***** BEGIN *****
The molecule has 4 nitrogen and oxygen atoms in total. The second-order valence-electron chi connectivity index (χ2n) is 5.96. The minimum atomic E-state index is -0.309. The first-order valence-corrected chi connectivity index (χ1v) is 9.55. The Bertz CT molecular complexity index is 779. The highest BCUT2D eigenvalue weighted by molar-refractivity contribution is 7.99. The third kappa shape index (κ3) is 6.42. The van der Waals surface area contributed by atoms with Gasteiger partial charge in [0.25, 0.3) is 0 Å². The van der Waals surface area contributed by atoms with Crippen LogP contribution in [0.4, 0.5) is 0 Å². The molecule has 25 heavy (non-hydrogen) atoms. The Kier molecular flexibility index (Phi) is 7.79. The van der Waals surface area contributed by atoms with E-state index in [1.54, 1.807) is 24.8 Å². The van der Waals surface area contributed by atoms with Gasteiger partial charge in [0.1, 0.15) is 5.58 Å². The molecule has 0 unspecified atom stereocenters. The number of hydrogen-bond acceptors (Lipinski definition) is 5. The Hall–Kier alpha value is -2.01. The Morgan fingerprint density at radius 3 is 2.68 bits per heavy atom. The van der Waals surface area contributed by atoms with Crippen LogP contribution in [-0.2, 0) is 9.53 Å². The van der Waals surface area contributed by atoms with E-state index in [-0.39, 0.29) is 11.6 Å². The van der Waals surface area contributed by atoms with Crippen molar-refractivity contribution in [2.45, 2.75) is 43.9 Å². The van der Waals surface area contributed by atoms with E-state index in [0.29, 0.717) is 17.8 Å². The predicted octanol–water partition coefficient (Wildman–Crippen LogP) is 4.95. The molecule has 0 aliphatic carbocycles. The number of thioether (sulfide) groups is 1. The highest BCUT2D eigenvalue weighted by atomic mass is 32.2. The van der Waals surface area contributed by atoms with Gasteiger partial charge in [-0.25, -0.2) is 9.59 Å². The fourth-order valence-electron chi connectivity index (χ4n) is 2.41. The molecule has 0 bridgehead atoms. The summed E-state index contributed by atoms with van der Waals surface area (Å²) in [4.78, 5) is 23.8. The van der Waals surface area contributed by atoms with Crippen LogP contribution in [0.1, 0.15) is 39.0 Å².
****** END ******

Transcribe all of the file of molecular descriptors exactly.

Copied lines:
The molecule has 4 nitrogen and oxygen atoms in total. The second-order valence-electron chi connectivity index (χ2n) is 5.96. The minimum atomic E-state index is -0.309. The first-order valence-corrected chi connectivity index (χ1v) is 9.55. The Bertz CT molecular complexity index is 779. The highest BCUT2D eigenvalue weighted by molar-refractivity contribution is 7.99. The third kappa shape index (κ3) is 6.42. The van der Waals surface area contributed by atoms with Gasteiger partial charge in [0.25, 0.3) is 0 Å². The van der Waals surface area contributed by atoms with Crippen LogP contribution in [0.4, 0.5) is 0 Å². The molecule has 25 heavy (non-hydrogen) atoms. The Kier molecular flexibility index (Phi) is 7.79. The van der Waals surface area contributed by atoms with E-state index in [1.54, 1.807) is 24.8 Å². The van der Waals surface area contributed by atoms with Gasteiger partial charge in [0.1, 0.15) is 5.58 Å². The molecule has 0 unspecified atom stereocenters. The number of hydrogen-bond acceptors (Lipinski definition) is 5. The Hall–Kier alpha value is -2.01. The Morgan fingerprint density at radius 3 is 2.68 bits per heavy atom. The van der Waals surface area contributed by atoms with Crippen LogP contribution in [-0.2, 0) is 9.53 Å². The van der Waals surface area contributed by atoms with E-state index in [-0.39, 0.29) is 11.6 Å². The van der Waals surface area contributed by atoms with Crippen molar-refractivity contribution in [2.45, 2.75) is 43.9 Å². The van der Waals surface area contributed by atoms with E-state index in [0.29, 0.717) is 17.8 Å². The predicted octanol–water partition coefficient (Wildman–Crippen LogP) is 4.95. The molecule has 0 aliphatic carbocycles. The number of thioether (sulfide) groups is 1. The highest BCUT2D eigenvalue weighted by atomic mass is 32.2. The van der Waals surface area contributed by atoms with Gasteiger partial charge in [-0.25, -0.2) is 9.59 Å². The fourth-order valence-electron chi connectivity index (χ4n) is 2.41. The molecule has 0 bridgehead atoms. The summed E-state index contributed by atoms with van der Waals surface area (Å²) in [4.78, 5) is 23.8. The van der Waals surface area contributed by atoms with Crippen LogP contribution in [0.1, 0.15) is 39.0 Å².